Uphaar fire victims start campaign for safety at public places

January 17th, 2009 - 10:11 pm ICT by IANS  

New Delhi, Jan 17 (IANS) Victims of the Uphaar tragedy along with various civil society groups here Saturday launched a citizen’s campaign to spread awareness about safety at public places and ensure effective implementation of safety laws and regulations.Association of Victims of the Uphaar Tragedy (AVUT) also launched an online petition rememberuphaar.com. The petition will later be sent to the president of India.

The campaign began here with lighting of candles at the Smriti Upvan, in front of the Uphaar Cinema, Green Park Extension.

The fire in the south Delhi cinema hall June 13, 1997 claimed 59 lives.

“I have been a victim of a system and the system does not let me go beyond 304-A. That is how our legal system works.” Neelam Krishnamurthy convenor AVUT told IANS. The Indian Penal Code’s Section 304-A covers the matter of causing deaht by negligence.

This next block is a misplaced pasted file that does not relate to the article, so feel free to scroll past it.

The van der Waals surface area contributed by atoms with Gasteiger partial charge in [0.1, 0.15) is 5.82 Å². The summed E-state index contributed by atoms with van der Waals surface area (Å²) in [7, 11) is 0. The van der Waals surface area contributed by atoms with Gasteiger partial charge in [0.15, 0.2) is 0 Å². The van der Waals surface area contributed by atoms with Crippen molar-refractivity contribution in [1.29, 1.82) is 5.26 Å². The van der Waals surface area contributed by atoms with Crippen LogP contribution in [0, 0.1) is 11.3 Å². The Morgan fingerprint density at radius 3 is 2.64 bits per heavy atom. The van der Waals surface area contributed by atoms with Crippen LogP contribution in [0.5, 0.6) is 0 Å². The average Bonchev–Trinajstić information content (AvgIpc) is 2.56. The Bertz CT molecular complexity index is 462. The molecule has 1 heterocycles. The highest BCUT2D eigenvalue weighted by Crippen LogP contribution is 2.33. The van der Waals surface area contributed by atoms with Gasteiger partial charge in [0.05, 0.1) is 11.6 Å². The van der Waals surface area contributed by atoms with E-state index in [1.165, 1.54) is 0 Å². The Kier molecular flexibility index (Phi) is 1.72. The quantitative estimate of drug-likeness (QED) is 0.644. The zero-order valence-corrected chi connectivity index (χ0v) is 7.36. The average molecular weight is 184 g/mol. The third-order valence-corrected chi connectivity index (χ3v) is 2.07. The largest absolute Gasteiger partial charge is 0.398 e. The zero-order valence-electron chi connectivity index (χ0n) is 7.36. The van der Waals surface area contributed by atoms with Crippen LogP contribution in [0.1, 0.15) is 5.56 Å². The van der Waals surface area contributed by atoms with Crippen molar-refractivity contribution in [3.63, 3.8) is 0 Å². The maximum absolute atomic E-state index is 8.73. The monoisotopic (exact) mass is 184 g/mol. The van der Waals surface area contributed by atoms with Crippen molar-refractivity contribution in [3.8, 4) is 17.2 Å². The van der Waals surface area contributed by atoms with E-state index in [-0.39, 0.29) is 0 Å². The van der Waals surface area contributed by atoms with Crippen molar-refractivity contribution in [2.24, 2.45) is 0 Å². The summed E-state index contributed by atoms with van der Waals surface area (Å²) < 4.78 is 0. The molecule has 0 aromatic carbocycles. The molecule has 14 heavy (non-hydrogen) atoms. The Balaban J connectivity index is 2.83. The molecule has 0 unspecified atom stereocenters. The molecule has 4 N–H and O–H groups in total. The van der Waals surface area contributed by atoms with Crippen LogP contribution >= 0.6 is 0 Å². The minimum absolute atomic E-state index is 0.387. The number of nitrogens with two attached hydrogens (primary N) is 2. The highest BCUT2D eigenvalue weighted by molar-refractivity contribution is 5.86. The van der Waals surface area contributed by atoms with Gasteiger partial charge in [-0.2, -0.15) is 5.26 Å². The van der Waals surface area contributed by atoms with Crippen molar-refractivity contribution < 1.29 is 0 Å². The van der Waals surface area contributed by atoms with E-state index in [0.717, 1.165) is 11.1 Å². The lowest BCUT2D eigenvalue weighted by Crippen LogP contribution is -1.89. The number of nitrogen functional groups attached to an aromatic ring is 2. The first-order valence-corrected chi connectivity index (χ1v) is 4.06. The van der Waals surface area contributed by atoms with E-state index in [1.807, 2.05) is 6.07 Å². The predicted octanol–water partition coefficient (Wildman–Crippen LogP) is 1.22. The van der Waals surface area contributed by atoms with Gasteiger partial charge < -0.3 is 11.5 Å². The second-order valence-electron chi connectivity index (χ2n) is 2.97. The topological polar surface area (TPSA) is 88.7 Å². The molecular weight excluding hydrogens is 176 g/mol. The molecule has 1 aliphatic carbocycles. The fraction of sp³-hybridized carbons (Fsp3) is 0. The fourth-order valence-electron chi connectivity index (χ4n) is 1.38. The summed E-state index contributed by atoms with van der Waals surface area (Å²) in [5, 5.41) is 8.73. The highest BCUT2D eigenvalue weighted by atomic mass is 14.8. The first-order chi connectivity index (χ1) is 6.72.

“We at AVUT strongly believe that the outcome of the recently delivered judgement in the Uphaar fire tragedy case will impact public safety. We hope that in future public spaces in the country will become safer,” said Krishnamurthy, who lost her two children in the Uphaar fire.

Owners of the cinema hall, brother Sushil and Gopal Ansal, were initially jailed for two years after being convicted of a negligence charge. Last month, the Delhi High Court reduced their jail term to one year.

“We have suffered long enough and do not wanted other people to suffer,” Krishnamurthy said.

Krishnamurthy said AVUT has now joined hands with other civic organisations and will start a campaign for citizens’ safety at public places.

The initiative will aim to mobilise public opinion to build pressure on the government to create an act for safety in public places and a national public safety commission like that in countries such as Canada, Britain, Japan and South Korea.

“It is with utmost pain that we have come to realise that for our policy makers and decision makers, human life is of little value. Someone accused of killing a Chinkara (deer) is sentence to five years in prison but those accused of having caused the death of 59 innocent people have got away with a mere one year in jail - a pitiful six days in jail for each of the lives lost,” Krishnamurthy said.

Krishnamurthy also appealed to the citizens to be alert and careful.

Sultan Singh, a lawyer associated with AVUT, said: “Stringent laws are needed.”

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